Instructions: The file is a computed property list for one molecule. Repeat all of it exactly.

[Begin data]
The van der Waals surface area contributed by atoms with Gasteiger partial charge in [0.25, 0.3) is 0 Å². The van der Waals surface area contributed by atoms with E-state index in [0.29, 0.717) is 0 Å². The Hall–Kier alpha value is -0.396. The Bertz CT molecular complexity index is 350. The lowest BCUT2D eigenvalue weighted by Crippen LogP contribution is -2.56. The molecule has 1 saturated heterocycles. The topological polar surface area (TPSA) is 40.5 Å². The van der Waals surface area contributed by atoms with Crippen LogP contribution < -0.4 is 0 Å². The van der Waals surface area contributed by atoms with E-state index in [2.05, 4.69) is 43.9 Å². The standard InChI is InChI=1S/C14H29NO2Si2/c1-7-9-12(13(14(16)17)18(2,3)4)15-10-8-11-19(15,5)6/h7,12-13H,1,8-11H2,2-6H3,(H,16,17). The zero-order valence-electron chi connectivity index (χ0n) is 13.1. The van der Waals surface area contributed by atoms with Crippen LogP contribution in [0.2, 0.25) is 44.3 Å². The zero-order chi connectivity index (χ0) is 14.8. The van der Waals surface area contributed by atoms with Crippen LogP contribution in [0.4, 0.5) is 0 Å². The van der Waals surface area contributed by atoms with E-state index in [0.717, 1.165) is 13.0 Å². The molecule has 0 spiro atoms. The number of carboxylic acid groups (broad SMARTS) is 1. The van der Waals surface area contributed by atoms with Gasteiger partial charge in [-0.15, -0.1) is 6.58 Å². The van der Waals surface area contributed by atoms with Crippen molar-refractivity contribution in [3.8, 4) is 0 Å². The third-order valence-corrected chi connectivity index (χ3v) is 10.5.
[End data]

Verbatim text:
The van der Waals surface area contributed by atoms with Gasteiger partial charge in [0.25, 0.3) is 0 Å². The van der Waals surface area contributed by atoms with E-state index in [0.29, 0.717) is 0 Å². The Hall–Kier alpha value is -0.396. The Bertz CT molecular complexity index is 350. The lowest BCUT2D eigenvalue weighted by Crippen LogP contribution is -2.56. The molecule has 1 saturated heterocycles. The topological polar surface area (TPSA) is 40.5 Å². The van der Waals surface area contributed by atoms with Crippen LogP contribution < -0.4 is 0 Å². The van der Waals surface area contributed by atoms with E-state index in [2.05, 4.69) is 43.9 Å². The standard InChI is InChI=1S/C14H29NO2Si2/c1-7-9-12(13(14(16)17)18(2,3)4)15-10-8-11-19(15,5)6/h7,12-13H,1,8-11H2,2-6H3,(H,16,17). The zero-order valence-electron chi connectivity index (χ0n) is 13.1. The van der Waals surface area contributed by atoms with Crippen LogP contribution in [0.2, 0.25) is 44.3 Å². The zero-order chi connectivity index (χ0) is 14.8. The van der Waals surface area contributed by atoms with Crippen LogP contribution in [0.4, 0.5) is 0 Å². The van der Waals surface area contributed by atoms with E-state index in [0.717, 1.165) is 13.0 Å². The molecule has 0 spiro atoms. The number of carboxylic acid groups (broad SMARTS) is 1. The van der Waals surface area contributed by atoms with Gasteiger partial charge in [-0.15, -0.1) is 6.58 Å². The van der Waals surface area contributed by atoms with Crippen molar-refractivity contribution in [3.8, 4) is 0 Å². The third-order valence-corrected chi connectivity index (χ3v) is 10.5.